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The obligatory chase scene with the dome of the White House in the background.

The Voice on the Phone (VotP) brings her and Jerry together in a riotous car chase. That’s where the product placement begins — the VotP has provided a Porsche SUV for them, while FBI agent Tom Morgan (Billy Bob Thornton) has to chase them in something much less expensive. Later our fugitives get a ChoiceOne credit card, visit Circuit City, receive Visa gift cards, and talk on Sprint phones. (I think — I’m not very good at identifying those brands.) It’s like those phone commercials where they talk about the product placement movies of the year. Those might be Sprint, too, but I don’t know anymore.
After a lot of lead-in and dozens of the most wildly improbably computer-controlled coincidences you’re ever likely to see, the VotP is revealed… and it was kind of a let down somehow. I mean, I’d already guessed the basics of what was going on, so I wasn’t expecting a surprise, but it still just made me sigh a little, and I’m not even sure why. There are good moments — Michelle Monaghan even gets to whack Billy Bob in the face with one of those small metallic suitcases. (Billy Bob scares me, I have to admit.) Except for a few moments of stupidity here and there to help move the plot along, the two main characters react pretty believeably to all the chaos. Everything seemed good, but it just didn’t work out in the end… too much glitz and not enough substance, maybe, but I’m not sure it’s really as simple as that.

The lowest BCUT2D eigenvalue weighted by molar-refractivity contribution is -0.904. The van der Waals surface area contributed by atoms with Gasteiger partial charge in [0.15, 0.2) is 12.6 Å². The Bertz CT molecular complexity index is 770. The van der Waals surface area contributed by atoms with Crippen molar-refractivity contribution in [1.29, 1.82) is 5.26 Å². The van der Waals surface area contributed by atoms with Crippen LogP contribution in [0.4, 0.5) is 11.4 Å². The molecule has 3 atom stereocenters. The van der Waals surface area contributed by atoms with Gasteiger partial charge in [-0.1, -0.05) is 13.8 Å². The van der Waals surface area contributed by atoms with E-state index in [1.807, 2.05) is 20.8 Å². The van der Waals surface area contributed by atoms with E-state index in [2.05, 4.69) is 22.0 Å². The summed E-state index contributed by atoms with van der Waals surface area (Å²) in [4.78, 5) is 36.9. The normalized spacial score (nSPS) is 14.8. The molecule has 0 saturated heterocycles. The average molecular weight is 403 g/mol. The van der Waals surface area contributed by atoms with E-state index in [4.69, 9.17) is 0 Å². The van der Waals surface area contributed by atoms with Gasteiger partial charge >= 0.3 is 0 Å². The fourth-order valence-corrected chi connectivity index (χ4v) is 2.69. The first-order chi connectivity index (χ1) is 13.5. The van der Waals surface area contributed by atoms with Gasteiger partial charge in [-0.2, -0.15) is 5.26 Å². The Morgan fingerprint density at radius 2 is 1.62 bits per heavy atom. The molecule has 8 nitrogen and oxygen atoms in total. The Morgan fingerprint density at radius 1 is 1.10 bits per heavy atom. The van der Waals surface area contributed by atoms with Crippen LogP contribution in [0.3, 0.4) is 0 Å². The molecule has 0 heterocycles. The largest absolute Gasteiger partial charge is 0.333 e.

But if all you’re looking for is a good action flick with half a brain, this will do it. I’ll go with three idols, assuming you can tolerate Billy Bob. The big screen is almost a requirement to enjoy it properly, I think, though these days lots of people seem to have giant television sets, so that doesn’t necessarily mean seeing it in the theatre anymore. And it does also help support my theory that cell phones are inherently evil, so I have to like it for that, at least.

Lakeview Terrace

It’s only sort of a terrace, and there’s no lake around anywhere that I could see, but that’s the name of the place. And the movie isn’t actually the action-packed, how-will-they-survive thriller the previews imply, either. But Samuel L. Jackson lives on Lakeview Terrace with his teenage daughter and pre-teen son, his wife having died some years earlier. He’s an LA patrol officer, and he aims to keep his street clean if it kills you. Other than that, it seems like a nice place to live.